Martech Council recommends: Books for the modern marketer
There’s no time like the present to pick up a new book for inspiration or guidance, whether it’s on thinking big or implementing tools for success. To assist, the CMA Martech Council has shared their recommendations for six books that modern marketers should add to their libraries this winter.
Why: In an age of rapid growth, technology adoption and disruption, companies can forget about the importance of the human element. Tobaccowala provides effective tips on adjusting to an ever-evolving world and covers topics like leveraging math and meaning and upgrading a company’s mental operating systems. The book’s mantra of the “the future does not fit in the containers of the past” rings so true for marketers.
Key takeaway: Marketers need to be balanced in their thinking and approaches. Use data and math to guide but keep it human to resonate with customers and employees.
Why: As business, technology and government continue to evolve and become more intertwined with each other, it becomes crucial to stop thinking about business decisions in linear terms, and to start examining decisions in the light of systems and connections. Rutherford puts the system thinking approach in a framework and provides tools and strategies to apply it across both business and personal decisions.
Key takeaway: Senior leaders should avoid making decisions based on direct, immediate outcomes and should instead examine them using systems thinking to drive desired, long term results.
Culture and performance
Why: This book is required reading for CEO peer groups and applies to all levels of management. Coyle provides important lessons for marketers on building or reconfiguring teams for a future with more data, algorithms and martech, and shares stories and ideas for action on how to create a high functioning and inclusive culture. One fun story from a researcher observes that the “most successful projects were those driven by sets of individuals called clusters of high communicators” and that innovation and great work comes when professionals communicate in a belonging environment.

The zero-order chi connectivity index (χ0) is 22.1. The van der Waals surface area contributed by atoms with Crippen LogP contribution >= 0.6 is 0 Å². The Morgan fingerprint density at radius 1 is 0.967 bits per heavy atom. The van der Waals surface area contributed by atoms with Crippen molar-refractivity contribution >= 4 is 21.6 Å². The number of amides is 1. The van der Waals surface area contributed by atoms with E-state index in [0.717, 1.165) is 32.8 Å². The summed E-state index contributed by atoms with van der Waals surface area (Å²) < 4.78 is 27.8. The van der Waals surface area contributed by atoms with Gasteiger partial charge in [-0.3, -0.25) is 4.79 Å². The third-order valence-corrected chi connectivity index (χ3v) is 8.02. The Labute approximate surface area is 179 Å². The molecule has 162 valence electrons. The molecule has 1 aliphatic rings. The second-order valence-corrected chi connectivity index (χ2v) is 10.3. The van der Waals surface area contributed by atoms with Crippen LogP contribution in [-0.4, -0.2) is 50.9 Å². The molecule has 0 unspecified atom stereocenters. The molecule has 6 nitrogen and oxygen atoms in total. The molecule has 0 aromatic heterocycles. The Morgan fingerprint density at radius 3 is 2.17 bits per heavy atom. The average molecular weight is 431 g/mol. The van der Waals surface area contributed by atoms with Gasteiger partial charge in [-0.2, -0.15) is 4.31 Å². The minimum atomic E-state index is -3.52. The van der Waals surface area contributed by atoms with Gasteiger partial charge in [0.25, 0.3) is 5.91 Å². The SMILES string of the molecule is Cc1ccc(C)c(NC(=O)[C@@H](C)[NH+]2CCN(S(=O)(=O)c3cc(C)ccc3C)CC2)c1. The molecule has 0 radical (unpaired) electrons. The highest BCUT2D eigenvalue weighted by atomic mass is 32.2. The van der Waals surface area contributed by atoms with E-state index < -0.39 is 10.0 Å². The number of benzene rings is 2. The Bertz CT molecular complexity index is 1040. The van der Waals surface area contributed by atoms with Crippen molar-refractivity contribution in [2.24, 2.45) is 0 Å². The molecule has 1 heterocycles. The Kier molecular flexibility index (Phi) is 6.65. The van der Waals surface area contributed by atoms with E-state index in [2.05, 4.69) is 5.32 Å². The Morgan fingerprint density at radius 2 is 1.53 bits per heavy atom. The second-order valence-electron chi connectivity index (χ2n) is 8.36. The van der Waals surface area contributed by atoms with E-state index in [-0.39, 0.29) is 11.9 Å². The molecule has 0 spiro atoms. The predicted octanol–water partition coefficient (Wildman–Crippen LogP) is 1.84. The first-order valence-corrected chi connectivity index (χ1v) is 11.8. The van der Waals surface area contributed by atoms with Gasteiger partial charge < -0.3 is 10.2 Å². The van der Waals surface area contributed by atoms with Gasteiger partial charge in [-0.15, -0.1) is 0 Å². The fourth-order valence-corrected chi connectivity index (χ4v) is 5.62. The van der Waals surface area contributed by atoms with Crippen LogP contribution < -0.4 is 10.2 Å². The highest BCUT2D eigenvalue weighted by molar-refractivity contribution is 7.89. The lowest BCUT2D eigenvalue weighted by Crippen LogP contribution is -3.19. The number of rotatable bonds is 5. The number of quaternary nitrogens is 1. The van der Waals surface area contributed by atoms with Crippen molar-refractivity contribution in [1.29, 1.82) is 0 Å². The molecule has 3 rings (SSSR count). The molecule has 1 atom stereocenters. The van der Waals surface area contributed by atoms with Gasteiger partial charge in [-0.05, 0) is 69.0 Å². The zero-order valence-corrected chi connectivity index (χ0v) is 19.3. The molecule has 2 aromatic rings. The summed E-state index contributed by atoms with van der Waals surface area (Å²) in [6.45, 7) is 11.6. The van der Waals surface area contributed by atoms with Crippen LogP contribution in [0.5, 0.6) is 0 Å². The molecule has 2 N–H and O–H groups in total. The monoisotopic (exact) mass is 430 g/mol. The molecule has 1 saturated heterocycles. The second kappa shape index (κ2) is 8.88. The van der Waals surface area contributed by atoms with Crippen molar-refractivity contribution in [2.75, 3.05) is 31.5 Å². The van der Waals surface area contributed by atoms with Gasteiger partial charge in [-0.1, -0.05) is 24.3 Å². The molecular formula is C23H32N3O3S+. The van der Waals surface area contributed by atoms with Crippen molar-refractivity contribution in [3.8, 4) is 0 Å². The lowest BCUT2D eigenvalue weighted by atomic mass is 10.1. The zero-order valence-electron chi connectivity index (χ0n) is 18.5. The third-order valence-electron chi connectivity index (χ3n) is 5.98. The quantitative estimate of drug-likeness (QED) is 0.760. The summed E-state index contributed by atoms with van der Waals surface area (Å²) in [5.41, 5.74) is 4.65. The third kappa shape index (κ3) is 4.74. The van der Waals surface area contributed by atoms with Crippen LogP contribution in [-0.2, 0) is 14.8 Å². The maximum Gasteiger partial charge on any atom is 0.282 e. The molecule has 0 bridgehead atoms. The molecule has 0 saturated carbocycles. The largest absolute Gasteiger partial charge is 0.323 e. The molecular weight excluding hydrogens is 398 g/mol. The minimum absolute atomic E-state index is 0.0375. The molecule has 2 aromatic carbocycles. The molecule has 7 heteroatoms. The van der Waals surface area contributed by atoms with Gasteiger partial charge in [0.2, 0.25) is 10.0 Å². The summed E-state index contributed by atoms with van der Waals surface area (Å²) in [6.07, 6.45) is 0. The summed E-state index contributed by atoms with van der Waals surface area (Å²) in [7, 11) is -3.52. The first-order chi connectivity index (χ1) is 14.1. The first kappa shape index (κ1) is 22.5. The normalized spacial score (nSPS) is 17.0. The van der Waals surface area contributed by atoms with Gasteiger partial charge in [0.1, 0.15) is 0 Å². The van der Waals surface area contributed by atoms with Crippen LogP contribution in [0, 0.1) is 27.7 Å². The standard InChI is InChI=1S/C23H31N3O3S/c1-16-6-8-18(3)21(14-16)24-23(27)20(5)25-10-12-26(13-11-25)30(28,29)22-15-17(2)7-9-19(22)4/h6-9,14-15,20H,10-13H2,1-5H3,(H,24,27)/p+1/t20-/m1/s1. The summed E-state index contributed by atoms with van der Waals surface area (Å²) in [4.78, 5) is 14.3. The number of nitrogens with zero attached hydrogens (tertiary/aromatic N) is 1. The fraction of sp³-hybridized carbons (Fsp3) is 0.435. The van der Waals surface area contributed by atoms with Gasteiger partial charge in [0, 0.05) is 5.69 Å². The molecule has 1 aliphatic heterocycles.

Key takeaway: According to this award-winning author, the word culture is derived from meaning “care”. Leaders work on creating a culture of belonging and connectedness. The test/indicator of a group’s culture is their learning velocity.
What: Tools and Weapons: The Promise and the Peril of the Digital Age (Brad Smith, Carol Ann Browne)
Why: All brands utilize marketing technology, whether or not they refer to the tools they use as “martech.” Browne and Smith help marketers think about what it means to deliver on the promise of a brand and the great responsibility they have when it comes to privacy, cybersecurity, the use of AI, and more, as the industry navigates through the different stages of tech adoption and digital transformation.
Key takeaway: The use of technology comes with great responsibility, especially for marketers and marketing leaders who find themselves in the midst of many challenges that will come with no pre-existing playbook.
Technology and analytics
Why: Prediction and judgement are key competencies for any modern marketer. The authors - three architects of Toronto’s Creative Destruction Lab - provide a pragmatic view of predictive technologies and offer practical tips on how to harness data, models and computers. The book outlines a solid foundation to better understand a complex topic and harness AI and machine learning in a practical way.
Key takeaway: Predictability is a core capability in an age of data, innovation and disruption. Find practical solutions to bring together processes with tech.
Perseverance and resilience
Why: Even the most seasoned entrepreneurs and marketers have had setbacks and obstacles to their success, and it’s often these challenges that drive their biggest moves. Dickinson sheds light on her own journey by demonstrating how perseverance and resilience allowed her to adapt and reinvent.
Key takeaway: Resiliency, resourcefulness and intrinsic drive are key success factors in tomorrow’s world.